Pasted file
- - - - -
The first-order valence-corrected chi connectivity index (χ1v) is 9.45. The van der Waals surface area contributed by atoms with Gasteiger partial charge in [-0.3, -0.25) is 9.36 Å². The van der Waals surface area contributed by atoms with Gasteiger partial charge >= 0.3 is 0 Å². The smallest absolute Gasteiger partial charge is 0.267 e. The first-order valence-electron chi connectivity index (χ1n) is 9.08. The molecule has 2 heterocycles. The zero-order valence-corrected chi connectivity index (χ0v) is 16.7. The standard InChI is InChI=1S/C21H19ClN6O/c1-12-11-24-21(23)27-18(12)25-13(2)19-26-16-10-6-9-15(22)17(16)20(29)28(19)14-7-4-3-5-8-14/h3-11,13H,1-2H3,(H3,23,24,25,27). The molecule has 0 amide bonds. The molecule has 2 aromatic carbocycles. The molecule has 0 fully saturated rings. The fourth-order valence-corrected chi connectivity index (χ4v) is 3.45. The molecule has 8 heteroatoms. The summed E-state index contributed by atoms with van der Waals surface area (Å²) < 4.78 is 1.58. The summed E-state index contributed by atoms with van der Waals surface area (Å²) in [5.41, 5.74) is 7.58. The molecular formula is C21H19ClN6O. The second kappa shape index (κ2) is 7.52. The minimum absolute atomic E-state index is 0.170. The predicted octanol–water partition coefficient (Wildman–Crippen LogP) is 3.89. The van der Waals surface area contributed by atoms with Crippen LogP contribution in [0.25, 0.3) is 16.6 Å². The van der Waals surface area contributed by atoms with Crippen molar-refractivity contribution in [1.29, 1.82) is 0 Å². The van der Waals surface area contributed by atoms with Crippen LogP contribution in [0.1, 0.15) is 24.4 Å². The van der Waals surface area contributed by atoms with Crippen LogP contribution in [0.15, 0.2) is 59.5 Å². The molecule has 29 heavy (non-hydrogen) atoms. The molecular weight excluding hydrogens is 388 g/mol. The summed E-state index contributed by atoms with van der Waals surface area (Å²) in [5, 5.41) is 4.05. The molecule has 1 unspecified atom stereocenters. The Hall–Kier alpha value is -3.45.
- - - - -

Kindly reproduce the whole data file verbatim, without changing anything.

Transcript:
The first-order valence-corrected chi connectivity index (χ1v) is 9.45. The van der Waals surface area contributed by atoms with Gasteiger partial charge in [-0.3, -0.25) is 9.36 Å². The van der Waals surface area contributed by atoms with Gasteiger partial charge >= 0.3 is 0 Å². The smallest absolute Gasteiger partial charge is 0.267 e. The first-order valence-electron chi connectivity index (χ1n) is 9.08. The molecule has 2 heterocycles. The zero-order valence-corrected chi connectivity index (χ0v) is 16.7. The standard InChI is InChI=1S/C21H19ClN6O/c1-12-11-24-21(23)27-18(12)25-13(2)19-26-16-10-6-9-15(22)17(16)20(29)28(19)14-7-4-3-5-8-14/h3-11,13H,1-2H3,(H3,23,24,25,27). The molecule has 0 amide bonds. The molecule has 2 aromatic carbocycles. The molecule has 0 fully saturated rings. The fourth-order valence-corrected chi connectivity index (χ4v) is 3.45. The molecule has 8 heteroatoms. The summed E-state index contributed by atoms with van der Waals surface area (Å²) < 4.78 is 1.58. The summed E-state index contributed by atoms with van der Waals surface area (Å²) in [5.41, 5.74) is 7.58. The molecular formula is C21H19ClN6O. The second kappa shape index (κ2) is 7.52. The minimum absolute atomic E-state index is 0.170. The predicted octanol–water partition coefficient (Wildman–Crippen LogP) is 3.89. The van der Waals surface area contributed by atoms with Crippen LogP contribution in [0.25, 0.3) is 16.6 Å². The van der Waals surface area contributed by atoms with Crippen molar-refractivity contribution in [1.29, 1.82) is 0 Å². The van der Waals surface area contributed by atoms with Crippen LogP contribution in [0.1, 0.15) is 24.4 Å². The van der Waals surface area contributed by atoms with Crippen LogP contribution in [0.15, 0.2) is 59.5 Å². The molecule has 29 heavy (non-hydrogen) atoms. The molecular weight excluding hydrogens is 388 g/mol. The summed E-state index contributed by atoms with van der Waals surface area (Å²) in [5, 5.41) is 4.05. The molecule has 1 unspecified atom stereocenters. The Hall–Kier alpha value is -3.45.